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  1. Jupie

    Jupie Senior Member

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    What's been your 2017 Reading List?

    Discussion in 'Book Discussion' started by Jupie, Nov 22, 2017.

    Since we're nearing the end of the year I thought it would be cathartic to list all the books you've read this year.

    I apologise if this has been done before or if it feels too similar to the 'reading now' thread, but to be fair this is more reflective and a chance for you to think about everything you've covered this year. Some of you may not remember all of the books because there's so many, or maybe it's just been a long year, but that's fine as well. Just list whatever comes to mind and if you like, leave some comments about the ones you've most enjoyed (or wouldn't recommend).

    My 2017 list:
    Al Murray: The Pub Landlord (don't ask, Xmas gift)
    The Song of Achilles by Madeline Miller (excellent)
    The Girl on a Train by Paula Hawkins (worthwhile)
    Waiting for Sunrise by William Boyd (not great)
    Hogfather by Terry Pratchett (disappointing, underwhelming...)
    The Five People You Meet in Heaven by Mitch Albom (a light, gentle read)
    Alexander the Great: Fire from Heaven by Mary Renault (a chore)
    The Rings of Solomon (The Bartimaeus Sequence) by Jonathan Stroud (okay...)
    The Crystal Cave by Mary Stewart (recommended by Jannert, all four books are a great read)
    The Hollow Hills by Mary Stewart
    The Last Enchantment by Mary Stewart
    The Wicked Day by Mary Stewart
    Long Walk to Freedom by Nelson Mandela (finally got my hands on this, a lovely read)
    Down Under by Bill Bryson (tremendously funny)
    American Gods by Neil Gaiman (I enjoyed this one)
    The Monarch of the Glen by Neil Gaiman (novella)
    Needful Things by Stephen King (one of his good ones)

    16 books and 1 novella in total. Sounds like I've not read enough this year! In my defence, some of these are on the larger side but I would like to nearly double this list next year. I've been so busy writing that I've not had a enough time to sit down and enjoy a good book.

    I haven't re-read any books this year, these are all new to me. I have to say it's been quite mixed. The first half of the year wasn't great and with some duffers. That said, the Song of Achilles was my favourite this year and that's one I read back in January. After that, it didn't really pick up until I got to the Mary Stewart series which was brilliant. All the books since then have been really good.

    What about you guys? Any books you'd like to share? I expect I'll read the Anansi Boys by Gaiman before the year ends and I'm currently reading the Time Traveller's Guide to Medieval Britain for research purposes.
     
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  2. Night Herald

    Night Herald Have you seen the Yellow Sign? Supporter Contributor

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    This is going to be embarrassingly short, but okay.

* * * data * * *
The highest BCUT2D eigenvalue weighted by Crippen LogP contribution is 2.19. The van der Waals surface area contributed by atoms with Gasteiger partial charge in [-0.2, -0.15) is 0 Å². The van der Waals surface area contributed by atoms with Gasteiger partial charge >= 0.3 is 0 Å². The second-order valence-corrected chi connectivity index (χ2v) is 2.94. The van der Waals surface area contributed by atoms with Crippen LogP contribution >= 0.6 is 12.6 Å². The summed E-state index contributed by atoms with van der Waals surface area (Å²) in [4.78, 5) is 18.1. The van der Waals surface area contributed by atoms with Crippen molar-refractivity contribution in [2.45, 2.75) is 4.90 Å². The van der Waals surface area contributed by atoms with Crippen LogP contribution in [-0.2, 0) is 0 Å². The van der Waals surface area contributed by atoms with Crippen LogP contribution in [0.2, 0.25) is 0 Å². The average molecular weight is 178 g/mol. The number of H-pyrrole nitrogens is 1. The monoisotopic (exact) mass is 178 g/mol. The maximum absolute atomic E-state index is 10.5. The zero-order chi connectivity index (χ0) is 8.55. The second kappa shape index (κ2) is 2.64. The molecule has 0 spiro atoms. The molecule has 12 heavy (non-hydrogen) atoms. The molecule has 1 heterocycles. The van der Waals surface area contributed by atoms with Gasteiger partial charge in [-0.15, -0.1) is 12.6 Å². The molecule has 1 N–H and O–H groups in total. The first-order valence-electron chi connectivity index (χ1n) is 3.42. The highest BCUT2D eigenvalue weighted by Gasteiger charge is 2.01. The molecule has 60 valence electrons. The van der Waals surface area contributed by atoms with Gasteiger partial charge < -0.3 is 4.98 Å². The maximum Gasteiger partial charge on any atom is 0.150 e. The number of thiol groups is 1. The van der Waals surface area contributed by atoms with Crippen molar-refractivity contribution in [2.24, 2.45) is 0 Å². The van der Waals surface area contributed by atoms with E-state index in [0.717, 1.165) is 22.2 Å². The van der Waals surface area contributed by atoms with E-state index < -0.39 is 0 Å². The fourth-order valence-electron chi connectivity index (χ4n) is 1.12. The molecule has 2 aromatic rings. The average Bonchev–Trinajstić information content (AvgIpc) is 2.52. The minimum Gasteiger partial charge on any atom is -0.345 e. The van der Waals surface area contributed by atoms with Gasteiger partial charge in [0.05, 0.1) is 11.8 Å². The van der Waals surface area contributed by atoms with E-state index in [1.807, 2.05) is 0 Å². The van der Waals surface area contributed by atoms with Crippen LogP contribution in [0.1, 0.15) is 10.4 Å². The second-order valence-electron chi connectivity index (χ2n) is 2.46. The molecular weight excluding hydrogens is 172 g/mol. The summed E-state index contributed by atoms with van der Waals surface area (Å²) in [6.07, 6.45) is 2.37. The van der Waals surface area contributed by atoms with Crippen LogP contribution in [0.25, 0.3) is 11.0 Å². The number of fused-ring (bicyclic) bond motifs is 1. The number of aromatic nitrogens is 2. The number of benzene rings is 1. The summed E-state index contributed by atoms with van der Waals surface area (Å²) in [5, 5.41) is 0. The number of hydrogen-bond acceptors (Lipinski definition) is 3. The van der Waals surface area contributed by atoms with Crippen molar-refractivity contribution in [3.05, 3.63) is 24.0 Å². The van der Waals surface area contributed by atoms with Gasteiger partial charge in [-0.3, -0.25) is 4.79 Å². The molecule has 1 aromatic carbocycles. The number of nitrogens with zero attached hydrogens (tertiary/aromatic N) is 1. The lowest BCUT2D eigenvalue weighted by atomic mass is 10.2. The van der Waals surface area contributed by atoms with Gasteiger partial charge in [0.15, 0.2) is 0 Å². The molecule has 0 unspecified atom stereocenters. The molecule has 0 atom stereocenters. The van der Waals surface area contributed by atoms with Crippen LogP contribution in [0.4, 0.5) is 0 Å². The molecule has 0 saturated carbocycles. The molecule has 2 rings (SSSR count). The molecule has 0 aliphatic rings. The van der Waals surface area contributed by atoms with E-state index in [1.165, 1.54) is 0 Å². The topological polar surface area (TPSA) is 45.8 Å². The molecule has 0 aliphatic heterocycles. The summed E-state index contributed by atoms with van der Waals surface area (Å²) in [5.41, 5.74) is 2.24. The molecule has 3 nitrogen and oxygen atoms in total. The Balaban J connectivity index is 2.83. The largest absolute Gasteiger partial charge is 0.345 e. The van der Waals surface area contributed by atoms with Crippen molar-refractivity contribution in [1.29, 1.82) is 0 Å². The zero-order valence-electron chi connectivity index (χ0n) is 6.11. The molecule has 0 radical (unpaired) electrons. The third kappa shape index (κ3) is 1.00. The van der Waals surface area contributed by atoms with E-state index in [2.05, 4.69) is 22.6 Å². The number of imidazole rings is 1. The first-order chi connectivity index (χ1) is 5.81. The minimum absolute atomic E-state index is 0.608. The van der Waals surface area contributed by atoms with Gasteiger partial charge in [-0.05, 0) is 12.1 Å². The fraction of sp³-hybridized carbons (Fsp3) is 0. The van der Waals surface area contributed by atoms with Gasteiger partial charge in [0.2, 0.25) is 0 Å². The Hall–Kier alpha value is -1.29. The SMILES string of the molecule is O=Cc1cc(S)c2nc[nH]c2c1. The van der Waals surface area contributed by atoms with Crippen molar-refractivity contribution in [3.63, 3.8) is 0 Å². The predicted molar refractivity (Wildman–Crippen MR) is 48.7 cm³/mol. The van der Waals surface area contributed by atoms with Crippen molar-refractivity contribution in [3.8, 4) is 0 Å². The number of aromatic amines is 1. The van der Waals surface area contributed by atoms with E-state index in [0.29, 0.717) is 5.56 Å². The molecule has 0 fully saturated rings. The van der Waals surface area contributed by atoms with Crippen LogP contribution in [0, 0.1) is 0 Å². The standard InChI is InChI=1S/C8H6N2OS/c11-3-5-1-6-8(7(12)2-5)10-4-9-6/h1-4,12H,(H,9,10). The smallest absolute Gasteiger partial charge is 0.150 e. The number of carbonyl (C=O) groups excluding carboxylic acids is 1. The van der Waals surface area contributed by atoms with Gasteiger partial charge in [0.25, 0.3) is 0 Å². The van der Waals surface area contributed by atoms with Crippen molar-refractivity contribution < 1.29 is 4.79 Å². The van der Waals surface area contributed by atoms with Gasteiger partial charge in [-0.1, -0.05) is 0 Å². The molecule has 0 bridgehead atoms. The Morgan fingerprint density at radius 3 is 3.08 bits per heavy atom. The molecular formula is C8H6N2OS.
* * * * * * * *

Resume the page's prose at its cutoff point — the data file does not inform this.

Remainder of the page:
ASOIAF - A Game of Thrones by G.R.R.M (reread)
    ASOIAF - A Clash of Kings by G.R.R.M (reread)
    ASOIAF - A Storm of Swords: Steel and Snow by G.R.R.M (reread)
    ASOIAF - A Storm of Swords: Blood and Gold by G.R.R.M (reread)
    ASOIAF - A Feast for Crows by G.R.R.M (reread)
    A World of Ice and Fire by G.R.R.M, Elio M. García Jr., Linda Antonsson
    Anna Karenina by Leo Tolstoy (Norwegian translation, by Erik Egeberg)
    Fahrenheit 451 by Ray Bradbury
    Something Wicked This Way Comes by Ray Bradbury
    At the Mountain of Madness by H.P Lovecraft
    The Shadow out of Time by H.P Lovecraft (reread)

    + a bunch of short stories by Lovecraft and William Gibson. Mostly rereads.

    Books I intend to finish before year's end:
    King of Thorns by Mark Lawrence
    Emperor of Thorns by Mark Lawrence
    Dandelion Wine by Ray Bradbury

    So, yeah. Not only have I read little in 2017, I've read inside a narrow range of authors, with not a few rereads. Gonna have to be much more adventurous next year.
     
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  3. Jupie

    Jupie Senior Member

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    That was me last year. I re-read all ASOIAF and read very little else. No worries there though, we all go through peaks and troughs with reading :)

    Did you not fancy reading A Dance with Dragons this time around? I have yet to read his other Westeros related stuff, so I'll have to give those a try at some point. I have the Knight of the Seven Kingdoms short stories in mind for next year.

    HP Lovecraft is a very strong inspiration and influence for Stephen King. I've read a bit of his stuff, but not nearly enough. Lovecraft is such a big deal to the genre that I feel like I've missed out until I read more of his work.

    I often try to read new stuff but I never forget about a good book after the first time. I really would like to go back and read Harry Potter, given that I haven't read through the series all at once and the last time I read these was back in 2008. That's a long time. Same goes for the Dark Tower, I love that series and really must go back.
     
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  4. Night Herald

    Night Herald Have you seen the Yellow Sign? Supporter Contributor

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    Oh, I'll get around to reading A Dance with Dragons, but I needed a break from Westeros, to read something brand new. I'll probably save it for when Winds of Winter draws near, whenever that might be.

    Lovecraft, yeah, I have something of a love/hate relationship with him. I find his style unappealing in places, but also strangely charming. Many of his stories are kind of samey, but I love the alien worlds and fathomless ages. He's certainly been an inspiration to me.
    The high point of this year was definitely the discovery of Ray Bradbury, as a writer and as a person. His books, as well as his lectures, have rejuvenated my love of writing. That never burns down completely, of course, but sometimes you need kindling.

    Not sure what I'll be reading next year, to be honest, but I know I'm going to step more out of my genres, and I want to get at some of the classics. Dostoyevsky is on my list, I know that much. And apparently Oathbreaker (from Sanderson's Stormlight Archives) has just been released, so I'll probably read that well. Most of all, I'll try to read every remaining book in my collection, even the bad ones.